News

John Evans Progress Prize Remembers and Rewards

09 October 2019

There were special celebrations at Penryn College on Monday morning, as the John Evans Progress Prize assembly took place, recognising the progress and hard work of students, in memory of John Evans, the late husband of former long-serving Headteacher Miss Hunter.

The John Evans Progress Prize was launched in 2016, in memory of Mr Evans – a highly respected headteacher who offered his support and worked very closely with the College for many years.

Year 10 student, Emma Turton – the winner of this year’s Progress Prize – was selected from 12 current Year 10 Penryn College pupils, who were identified as individuals who had demonstrated the most progress during their first two years at the school, and chosen to be part of the John Evans Progress Pathway.

Subsequently, throughout the 2018/19 academic year, each of the 12 students received enhanced careers advice, guidance and mentoring – helping them identify skills for their future lives.

Miss Hunter attended the recent assembly, and after presenting the Progress Pathway certificates to the pupils, she reflected on their achievements: “John always said that chances come through hard work, resilience, doing the right things, and being a good person; the fact that all 12 of the students have shown these qualities is fantastic.

“There are many other distractions in life at their age, and their perseverance has been fantastic – I’m incredibly proud of all of them.”

As part of the Progress Prize celebration assembly, Head Boy and Head Girl, Sebastien and Dora, and Assistant Head, Mrs Laing, delivered speeches detailing the meaning behind the Progress Prize, before Headteacher, Mr Walker, read ‘If’ by Rudyard Kipling – noted by Miss Hunter as one of Mr Evans’ favourite poems.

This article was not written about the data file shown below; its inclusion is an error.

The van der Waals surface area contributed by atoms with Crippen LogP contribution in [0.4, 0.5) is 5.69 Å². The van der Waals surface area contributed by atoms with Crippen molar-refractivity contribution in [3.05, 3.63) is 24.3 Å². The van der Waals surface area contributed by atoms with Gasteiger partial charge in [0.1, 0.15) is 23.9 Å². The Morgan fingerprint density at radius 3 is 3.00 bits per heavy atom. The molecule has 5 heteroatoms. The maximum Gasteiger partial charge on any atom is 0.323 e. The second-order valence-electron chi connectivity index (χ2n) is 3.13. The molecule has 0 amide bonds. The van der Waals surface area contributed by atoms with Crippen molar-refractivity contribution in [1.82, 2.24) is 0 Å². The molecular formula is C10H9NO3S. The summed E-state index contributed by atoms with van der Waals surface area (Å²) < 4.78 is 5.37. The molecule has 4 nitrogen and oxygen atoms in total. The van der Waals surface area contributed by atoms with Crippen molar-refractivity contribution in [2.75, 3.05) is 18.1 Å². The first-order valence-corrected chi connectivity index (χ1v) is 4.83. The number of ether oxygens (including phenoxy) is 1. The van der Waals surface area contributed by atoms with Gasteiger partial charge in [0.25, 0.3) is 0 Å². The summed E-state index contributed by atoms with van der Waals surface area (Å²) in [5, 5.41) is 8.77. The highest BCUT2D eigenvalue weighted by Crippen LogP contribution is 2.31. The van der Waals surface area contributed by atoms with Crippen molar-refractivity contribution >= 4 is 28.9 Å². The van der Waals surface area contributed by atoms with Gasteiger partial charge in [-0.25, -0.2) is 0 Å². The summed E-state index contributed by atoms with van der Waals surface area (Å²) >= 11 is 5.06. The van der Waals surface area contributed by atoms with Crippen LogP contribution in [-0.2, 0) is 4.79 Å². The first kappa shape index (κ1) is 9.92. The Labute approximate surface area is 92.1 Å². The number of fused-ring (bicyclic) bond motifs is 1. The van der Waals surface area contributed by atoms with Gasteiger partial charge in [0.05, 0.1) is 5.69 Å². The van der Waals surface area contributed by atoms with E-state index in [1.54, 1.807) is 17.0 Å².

Between the speeches, the students were awarded certificates for making their way through the Pathway, before Emma, this year’s Progress Prize winner, collected her winning prize.

And following the assembly, Emma reflected on being part of the Progress Pathway. She said: “I’ve gained so much confidence for the future through public speaking and meeting different people.

“It’s also helped me figure out my plans for the future – I now know that I would like to be an aircraft engineer.”

As winner of the Progress Prize, Emma will now see her name etched on the John Evans Progress Prize wall plaque, situated in Kernewek Hall, alongside the previous years’ winners. Additionally, all of the names of the students who were on the Pathway are currently displayed near the main entrance to the College.